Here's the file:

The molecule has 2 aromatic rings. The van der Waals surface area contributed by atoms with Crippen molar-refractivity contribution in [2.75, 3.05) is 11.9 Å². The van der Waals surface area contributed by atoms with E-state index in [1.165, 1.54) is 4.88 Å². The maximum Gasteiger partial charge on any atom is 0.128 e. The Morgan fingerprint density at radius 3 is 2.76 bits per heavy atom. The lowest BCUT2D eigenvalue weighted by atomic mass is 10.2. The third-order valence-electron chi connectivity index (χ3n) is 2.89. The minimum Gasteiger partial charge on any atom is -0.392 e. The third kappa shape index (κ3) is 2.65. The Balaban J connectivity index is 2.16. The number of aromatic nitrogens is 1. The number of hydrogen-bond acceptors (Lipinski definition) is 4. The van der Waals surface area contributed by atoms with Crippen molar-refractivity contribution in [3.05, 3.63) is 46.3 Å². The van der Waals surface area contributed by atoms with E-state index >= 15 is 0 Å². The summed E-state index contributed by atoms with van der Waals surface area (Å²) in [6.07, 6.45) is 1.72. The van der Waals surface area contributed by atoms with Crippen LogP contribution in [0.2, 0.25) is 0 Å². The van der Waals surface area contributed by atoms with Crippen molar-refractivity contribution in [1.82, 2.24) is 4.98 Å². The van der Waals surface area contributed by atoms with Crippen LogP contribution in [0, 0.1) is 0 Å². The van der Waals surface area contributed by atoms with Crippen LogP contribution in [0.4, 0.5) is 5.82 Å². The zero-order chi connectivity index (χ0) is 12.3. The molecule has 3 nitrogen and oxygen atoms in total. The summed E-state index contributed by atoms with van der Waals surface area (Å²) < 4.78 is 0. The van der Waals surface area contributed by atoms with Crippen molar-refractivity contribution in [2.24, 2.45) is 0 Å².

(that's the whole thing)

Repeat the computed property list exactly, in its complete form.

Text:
The molecule has 2 aromatic rings. The van der Waals surface area contributed by atoms with Crippen molar-refractivity contribution in [2.75, 3.05) is 11.9 Å². The van der Waals surface area contributed by atoms with E-state index in [1.165, 1.54) is 4.88 Å². The maximum Gasteiger partial charge on any atom is 0.128 e. The Morgan fingerprint density at radius 3 is 2.76 bits per heavy atom. The lowest BCUT2D eigenvalue weighted by atomic mass is 10.2. The third-order valence-electron chi connectivity index (χ3n) is 2.89. The minimum Gasteiger partial charge on any atom is -0.392 e. The third kappa shape index (κ3) is 2.65. The Balaban J connectivity index is 2.16. The number of aromatic nitrogens is 1. The number of hydrogen-bond acceptors (Lipinski definition) is 4. The van der Waals surface area contributed by atoms with Crippen molar-refractivity contribution in [3.05, 3.63) is 46.3 Å². The van der Waals surface area contributed by atoms with E-state index >= 15 is 0 Å². The summed E-state index contributed by atoms with van der Waals surface area (Å²) in [6.07, 6.45) is 1.72. The van der Waals surface area contributed by atoms with Crippen LogP contribution in [0.2, 0.25) is 0 Å². The van der Waals surface area contributed by atoms with Crippen molar-refractivity contribution in [1.82, 2.24) is 4.98 Å². The van der Waals surface area contributed by atoms with Crippen LogP contribution in [0, 0.1) is 0 Å². The van der Waals surface area contributed by atoms with Crippen LogP contribution in [0.4, 0.5) is 5.82 Å². The zero-order chi connectivity index (χ0) is 12.3. The molecule has 3 nitrogen and oxygen atoms in total. The summed E-state index contributed by atoms with van der Waals surface area (Å²) < 4.78 is 0. The van der Waals surface area contributed by atoms with Crippen molar-refractivity contribution in [2.24, 2.45) is 0 Å².